Expats need more reliable info on pension options

Expats need more reliable info on pension options

Expats need more reliable info on pension options

Experts in the field of expat finance are now realising clients are being short-changed by their providers once they stop paying in to their pension funds.

Debates over the rights of deferred members who stop contributing to their pension but still have a fund are hotting up in the trade after research revealed under a third of providers offer advice and fund updates to their deferred members. A large number of savers affected are now living overseas and are mostly uninformed about their retirement options other than the small amount of advice given by their providers. The onset of Brexit is likely to result in a good few more deferred members, whether they’re Brits heading back home or EU expats returning to their countries of birth.

For both the above groups, it’s important to remember pensions based in the UK will only pay out in pounds sterling, with the true value shrinking further as the pound falls. Pension spending power in the remaining 27 EU member states as well as other world countries is falling, and will continue to fall as March 2019 approaches, Those looking to transfer to a QROPS will find it’s now impossible, either because the switch is against the laws of their home country or expat pensions aren't even offered. US expats heading home will find America doesn’t allow UK pension transfers to IRAs or 401Ks, whilst Canadian pension savers can’t transfer their pension pots to an RPS. Indian citizens can only transfer to a QROPS.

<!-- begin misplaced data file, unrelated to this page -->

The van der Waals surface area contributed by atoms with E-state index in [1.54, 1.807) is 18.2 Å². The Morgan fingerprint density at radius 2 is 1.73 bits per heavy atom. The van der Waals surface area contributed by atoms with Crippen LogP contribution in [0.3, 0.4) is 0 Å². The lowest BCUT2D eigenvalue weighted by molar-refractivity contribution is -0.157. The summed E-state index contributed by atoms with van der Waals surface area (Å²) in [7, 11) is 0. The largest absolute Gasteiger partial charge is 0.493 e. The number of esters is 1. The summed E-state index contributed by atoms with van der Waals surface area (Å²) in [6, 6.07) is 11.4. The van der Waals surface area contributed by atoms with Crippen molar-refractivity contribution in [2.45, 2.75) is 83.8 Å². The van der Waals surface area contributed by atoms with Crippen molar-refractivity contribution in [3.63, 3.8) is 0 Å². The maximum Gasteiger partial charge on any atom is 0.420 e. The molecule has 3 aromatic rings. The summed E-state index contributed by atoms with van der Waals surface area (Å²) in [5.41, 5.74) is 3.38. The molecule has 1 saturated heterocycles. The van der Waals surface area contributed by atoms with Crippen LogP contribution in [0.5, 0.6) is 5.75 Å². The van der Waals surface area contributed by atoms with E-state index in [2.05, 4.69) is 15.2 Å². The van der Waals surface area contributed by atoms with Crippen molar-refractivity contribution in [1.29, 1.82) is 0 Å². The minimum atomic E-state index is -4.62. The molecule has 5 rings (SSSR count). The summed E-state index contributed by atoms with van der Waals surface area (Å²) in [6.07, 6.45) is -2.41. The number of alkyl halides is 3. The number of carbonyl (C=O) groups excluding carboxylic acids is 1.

Basically, whatever the country of origin, it looks after its resident population first, giving very few or no options for cross-border pension savings transfers. In addition, UK expats still living overseas are being urged to get savvy over foreign tax laws relating to their pension savings. As most foreign tax laws relating to pension savings are treated differently than in the UK, it’s vital for expat workers with pensions to be fully aware of their rights concerning the cashing in of retirement savings.

Other problems include currency fluctuations and wrong advice given by unqualified, unregulated IFAs. For example, a new rule due to be introduced next January forces direct benefit pension providers to give savers crystal-clear statements on the value of their benefits and funds. Unfortunately, the new rule only applies within the EU, so will only help those with UK-based pensions until March 2019.

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